The better skiers will also want to take the Summit lift and head west along the west-facing wall and test some of the runs, especially Buckeye Jr. or Black Forest.

When it comes time to dine, one option is the Creekside Restaurant, which offers quiet, sit-down gourmet meals. Former San Francisco chef Lane Pellinger is said to offer diners some of the best soups in Utah. The most popular dining item is baked polenta with woodland mushrooms. Also popular is the Wasatch. This restaurant's signature Italian-style meatloaf is made from veal, pork, Gorgonzola cheese and fresh herbs and is topped with oven-roasted tomato sauce and melted provolone, on focaccia. Skiers also have the option of eating at one of three on-mountain restaurants. Solitude also operates the Nordic Center, at the top of Big Cottonwood Canyon. The center provides 20 kilometers of prepared trails set for both classic and skate skiing, and offers instruction and equipment rentals, as well as snowshoe rentals.

Ski School: The most popular instructional program at the resort is called the "Learn to Ski" workshop for kids. The cost is $95 and includes an all-day lesson, lift ticket, lunch and ski rental. The program is open to kids between the ages of 4 and 12. There is also a similar program for snowboarders, but students in this program must be 7 or older. This is not a traditional children's program. Instructors in the Snowsports Academy combine a fun atmosphere and small group size to help children improve their technique and develop more confidence on the snow. In fact, the academy is the only program to offer instruction in all four on-snow disciplines — alpine skiing, snowboarding, telemarking and nordic skiing. The resort also offers instruction through a special Devo Team or Development Team. Enrollment is limited to 30. Each team member must be at least 6 years old and have skiing abilities that include linking turns on intermediate runs and turn completion in a parallel stance. Members must be able to ride a chairlift without the coach's help. The training days include drills on skiing fundamentals, moguls, snowblade skiing, all mountain free skiing, mountain awareness, safety and race training. Registration begins at the start of the season. Also, members of Solitude's professional ski patrol will guide groups of up to 10 guests through the Highway to Heaven and into the Wasatch backcountry's untracked powder. The daylong journey includes a lift ticket, lunch at the Creekside Restaurant, use of an avalanche transceiver, backpack, free-heel adapters for alpine skis, climbing skis and/or snowshoes.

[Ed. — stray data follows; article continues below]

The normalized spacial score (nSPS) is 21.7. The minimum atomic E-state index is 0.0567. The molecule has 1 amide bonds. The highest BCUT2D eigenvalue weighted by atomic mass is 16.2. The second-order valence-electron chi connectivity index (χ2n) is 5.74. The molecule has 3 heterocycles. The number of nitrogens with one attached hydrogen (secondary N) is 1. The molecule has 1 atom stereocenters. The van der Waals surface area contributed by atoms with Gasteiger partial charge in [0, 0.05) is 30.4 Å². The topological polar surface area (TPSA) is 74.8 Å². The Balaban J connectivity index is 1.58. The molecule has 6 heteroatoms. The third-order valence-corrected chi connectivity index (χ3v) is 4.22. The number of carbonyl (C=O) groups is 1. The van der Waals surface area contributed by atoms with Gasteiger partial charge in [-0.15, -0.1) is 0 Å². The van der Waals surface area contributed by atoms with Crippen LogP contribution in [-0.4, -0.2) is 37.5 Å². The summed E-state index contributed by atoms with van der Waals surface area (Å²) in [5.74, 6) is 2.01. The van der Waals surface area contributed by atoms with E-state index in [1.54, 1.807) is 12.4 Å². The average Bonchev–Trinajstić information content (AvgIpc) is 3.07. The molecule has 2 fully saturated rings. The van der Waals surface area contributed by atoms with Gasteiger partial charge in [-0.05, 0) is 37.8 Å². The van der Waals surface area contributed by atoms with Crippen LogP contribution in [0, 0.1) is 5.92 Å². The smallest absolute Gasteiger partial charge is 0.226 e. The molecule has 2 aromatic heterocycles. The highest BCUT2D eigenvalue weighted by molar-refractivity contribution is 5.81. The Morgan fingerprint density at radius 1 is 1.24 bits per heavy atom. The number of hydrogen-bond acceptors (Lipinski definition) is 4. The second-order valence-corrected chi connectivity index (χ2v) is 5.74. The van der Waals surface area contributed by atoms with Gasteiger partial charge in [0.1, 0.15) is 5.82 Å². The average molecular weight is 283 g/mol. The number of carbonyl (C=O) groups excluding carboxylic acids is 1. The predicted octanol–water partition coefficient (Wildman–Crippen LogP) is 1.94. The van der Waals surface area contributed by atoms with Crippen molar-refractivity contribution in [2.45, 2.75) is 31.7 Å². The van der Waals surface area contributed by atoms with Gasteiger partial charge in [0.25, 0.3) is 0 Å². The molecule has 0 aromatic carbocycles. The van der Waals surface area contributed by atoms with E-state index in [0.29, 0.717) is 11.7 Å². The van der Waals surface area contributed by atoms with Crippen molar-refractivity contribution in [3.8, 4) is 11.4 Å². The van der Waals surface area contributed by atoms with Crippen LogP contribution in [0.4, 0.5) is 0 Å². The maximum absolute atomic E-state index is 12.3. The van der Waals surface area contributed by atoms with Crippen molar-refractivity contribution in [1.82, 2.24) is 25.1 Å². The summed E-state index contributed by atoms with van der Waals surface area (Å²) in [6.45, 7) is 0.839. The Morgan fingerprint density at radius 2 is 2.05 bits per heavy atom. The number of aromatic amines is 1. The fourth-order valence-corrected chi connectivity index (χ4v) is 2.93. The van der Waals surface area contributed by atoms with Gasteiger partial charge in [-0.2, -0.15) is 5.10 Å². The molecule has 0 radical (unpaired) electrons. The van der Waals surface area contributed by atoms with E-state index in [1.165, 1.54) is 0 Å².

Review: Solitude offers a long history of skiing and has long been considered one of Utah's "hidden jewels" when it comes to skiing. From either the Summit or Eagle Express, skiers are introduced to some wide-open, well-groomed, comfortably angled slopes. It's a nice place to ski and be introduced to a full range of skiing conditions, from steep tree skiing to the gentle rollers off Moonbeam.

Solitude facts

Number of lifts: 8 — 2 high-speed quads, 2 triple and 4 double

Number of runs: 63-plus

Longest run: Woodlawn, accessed off Honeycomb lift

Terrain: 20 percent beginner, 50 percent intermediate and 30 percent expert

Vertical: 2,047 feet

Skiable acres: 1,200

Top elevation: 10,035 feet

Snowboard: Yes